Purpose: To identify factors influencing visual outcome in patients with neovascular age-related macular degeneration (NVAMD) and subfoveal hemorrhage (SFH) treated with anti–vascular endothelial growth factor (VEGF) agents. Design: Retrospective case series. Methods: Anti-VEGF-treated eyes with SFH > 1 disc area (DA) were identified (n = 16) and changes in visual acuity (VA) and central subfield thickness (CST) from baseline to last follow-up, along with SFH area, thickness, minimum distance from fovea to SFH border, and time to resolution, were determined. Results: At baseline, mean (± standard error of the mean) size and thickness of SFH were 14.9 ± 2.8 DA and 386.6 ± 46.9 μm, and mean Snellen VA and CST were 20/250 and 591.7 ± 57.0 μm. Median follow-up was 47.6 months. While more than 50% of patients had VA ≤ 20/200 at baseline and all time points through week 48, the percentage of patients with VA ≥ 20/50 increased to 30%–40% at months 6 and 12 and remained stable through month 48. Spearman rank correlation demonstrated 2 independent variables that correlated with good visual outcome, smaller area of SFH at baseline (r = −0.630; P =.009), and high frequency of anti-VEGF injections (r = 0.646; P =.007). In exceptional patients with good visual outcome despite large baseline SFH, shortest distance between the fovea and hemorrhage border significantly correlated with baseline VA (r = −0.503, P =.047) and final VA (r = −0.575, P =.02). Conclusions: Patients with NVAMD and thick SFH, but short distance between fovea and uninvolved retina, can have good visual outcomes when given frequent anti-VEGF injections.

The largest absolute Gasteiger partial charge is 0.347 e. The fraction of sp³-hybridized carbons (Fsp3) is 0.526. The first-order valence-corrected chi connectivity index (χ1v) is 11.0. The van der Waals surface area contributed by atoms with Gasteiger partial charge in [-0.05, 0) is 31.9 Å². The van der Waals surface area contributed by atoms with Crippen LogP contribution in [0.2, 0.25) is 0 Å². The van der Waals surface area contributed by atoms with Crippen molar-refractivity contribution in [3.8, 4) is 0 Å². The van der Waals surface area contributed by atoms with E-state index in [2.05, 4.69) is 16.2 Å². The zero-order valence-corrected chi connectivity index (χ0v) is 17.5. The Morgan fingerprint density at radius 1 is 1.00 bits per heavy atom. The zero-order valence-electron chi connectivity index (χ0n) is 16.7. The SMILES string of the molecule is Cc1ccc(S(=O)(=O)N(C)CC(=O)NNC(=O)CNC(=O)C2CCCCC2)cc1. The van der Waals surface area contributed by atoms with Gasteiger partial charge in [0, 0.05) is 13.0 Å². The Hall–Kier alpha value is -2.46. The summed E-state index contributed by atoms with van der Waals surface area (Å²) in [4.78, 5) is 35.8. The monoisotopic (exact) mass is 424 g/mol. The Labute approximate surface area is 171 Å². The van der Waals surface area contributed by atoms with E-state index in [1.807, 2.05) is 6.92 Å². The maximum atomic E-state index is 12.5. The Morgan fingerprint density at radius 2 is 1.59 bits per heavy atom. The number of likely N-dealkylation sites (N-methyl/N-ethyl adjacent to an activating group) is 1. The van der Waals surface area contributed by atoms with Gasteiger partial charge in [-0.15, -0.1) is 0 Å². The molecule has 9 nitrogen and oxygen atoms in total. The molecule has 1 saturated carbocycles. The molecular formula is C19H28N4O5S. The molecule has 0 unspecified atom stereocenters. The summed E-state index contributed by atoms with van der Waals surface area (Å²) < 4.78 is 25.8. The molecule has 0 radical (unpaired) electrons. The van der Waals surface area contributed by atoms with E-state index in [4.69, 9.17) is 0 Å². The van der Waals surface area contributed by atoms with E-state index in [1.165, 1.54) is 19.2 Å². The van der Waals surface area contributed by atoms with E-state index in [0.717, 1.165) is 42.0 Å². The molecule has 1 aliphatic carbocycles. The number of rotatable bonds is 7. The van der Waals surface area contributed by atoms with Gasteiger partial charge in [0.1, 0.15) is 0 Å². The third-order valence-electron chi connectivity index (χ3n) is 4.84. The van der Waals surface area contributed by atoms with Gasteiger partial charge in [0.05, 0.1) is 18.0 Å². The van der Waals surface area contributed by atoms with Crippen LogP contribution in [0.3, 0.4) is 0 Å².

ASJC Scopus subject areas